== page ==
The first phase of The 40MW Dam Nai project developed by Blue Circle took a completely different approach. They did a full equity financing for their first 6MW and then managed to obtaining financing from a combination of local and international banks for the remaining 34MW. 

  1. Risk Splitting:

Some International banks are also discussing on-lending models where they take the local bank risk and the local bank takes the PPA risks, as the local banks  don’t perceive the EVN default risk as a risk factor. In this case, the international bank will channel the funding through a local bank on the basis of agreed guarantees provided by the local banks.

Currently, the most common form of financing is where a local bank finances the project on a corporate balance sheet basis. With these innovative solutions being discussed more and more in Vietnam’s wind market, we could foresee international banks being involved in at least partial non-recourse basis.

At the end of the day, one has to acknowledge the fact that government has shown a level of commitment to increase the adoption of renewable projects in its energy mix. They have set targets of 800MW by 2020, 2GW by 2025 and 6GW by 2030.There are also various multilateral agencies working with the government to make PPA’s more bankable. With the FiT expiring by the end of October 2021, this will be an exciting period for executing wind power projects as there will be a rush to install projects before the end of the FiT.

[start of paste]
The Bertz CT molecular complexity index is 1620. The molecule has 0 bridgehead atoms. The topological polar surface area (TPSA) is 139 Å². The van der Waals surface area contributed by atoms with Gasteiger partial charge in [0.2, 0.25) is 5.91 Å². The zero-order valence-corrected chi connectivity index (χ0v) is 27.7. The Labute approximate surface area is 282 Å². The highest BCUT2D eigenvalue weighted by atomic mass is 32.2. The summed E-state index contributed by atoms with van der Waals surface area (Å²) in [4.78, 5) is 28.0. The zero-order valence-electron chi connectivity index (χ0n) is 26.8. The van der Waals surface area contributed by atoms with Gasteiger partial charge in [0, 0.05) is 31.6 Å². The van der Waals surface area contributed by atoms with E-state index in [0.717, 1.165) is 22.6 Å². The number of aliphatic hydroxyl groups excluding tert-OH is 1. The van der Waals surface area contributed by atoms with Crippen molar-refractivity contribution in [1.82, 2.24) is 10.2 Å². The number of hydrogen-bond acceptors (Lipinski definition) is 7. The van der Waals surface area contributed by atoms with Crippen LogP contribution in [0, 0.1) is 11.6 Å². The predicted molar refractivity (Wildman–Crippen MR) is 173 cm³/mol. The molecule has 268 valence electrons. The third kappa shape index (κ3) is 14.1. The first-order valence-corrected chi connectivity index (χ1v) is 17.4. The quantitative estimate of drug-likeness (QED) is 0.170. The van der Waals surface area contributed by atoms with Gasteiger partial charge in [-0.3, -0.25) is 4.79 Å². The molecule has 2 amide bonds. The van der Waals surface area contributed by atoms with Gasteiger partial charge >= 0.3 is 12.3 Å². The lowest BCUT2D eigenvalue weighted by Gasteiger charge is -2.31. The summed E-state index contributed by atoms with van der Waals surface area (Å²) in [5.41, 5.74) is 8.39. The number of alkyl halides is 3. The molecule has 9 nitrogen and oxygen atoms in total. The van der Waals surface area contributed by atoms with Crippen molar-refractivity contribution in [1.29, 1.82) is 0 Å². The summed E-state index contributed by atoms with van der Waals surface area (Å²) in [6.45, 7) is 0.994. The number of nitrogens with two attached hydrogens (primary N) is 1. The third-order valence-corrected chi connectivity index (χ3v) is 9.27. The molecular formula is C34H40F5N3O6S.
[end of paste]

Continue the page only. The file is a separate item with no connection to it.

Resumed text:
On 11 June in Hanoi, GWEC is organizing a Finance Workshop as part of Vietnam Wind Power 2019. During this workshop, we will further untangle the main challenges to project financing and PPA bankability in Vietnam, while looking at new and innovative project finance models to ensure this budding market can reach its full potential. The finance workshop is gathering a number of industry leaders as speakers from wind developers, international and domestic banks, as well as funds and financial advisories. The speakers including BNEF, Mainstream Renewable Power, UPC Renewables, The Blue Circle, IFC, BNP Paribas, Astris,

The workshop also features an exclusive presentation from Carbon Tracker about the economic and financial risks of coal power in Vietnam as well as a USAID Clean Power Asia Training Workshop, this one-day workshop will be an important platform to discuss how we can overcome the project financing challenges in Vietnam. Attended by industry leaders in the region, international and local financial institutions, as well as government stakeholders, if you are at all interested in doing business in Vietnam’s wind market, this is the conference you don’t want to miss.

Learn more about Vietnam Wind Power 2019 here: https://gwec.net/vietnam-wind-power-2019/

Learn more about the Finance Workshop here: https://gwec.net/vietnam-wind-power-2019-finance-workshop/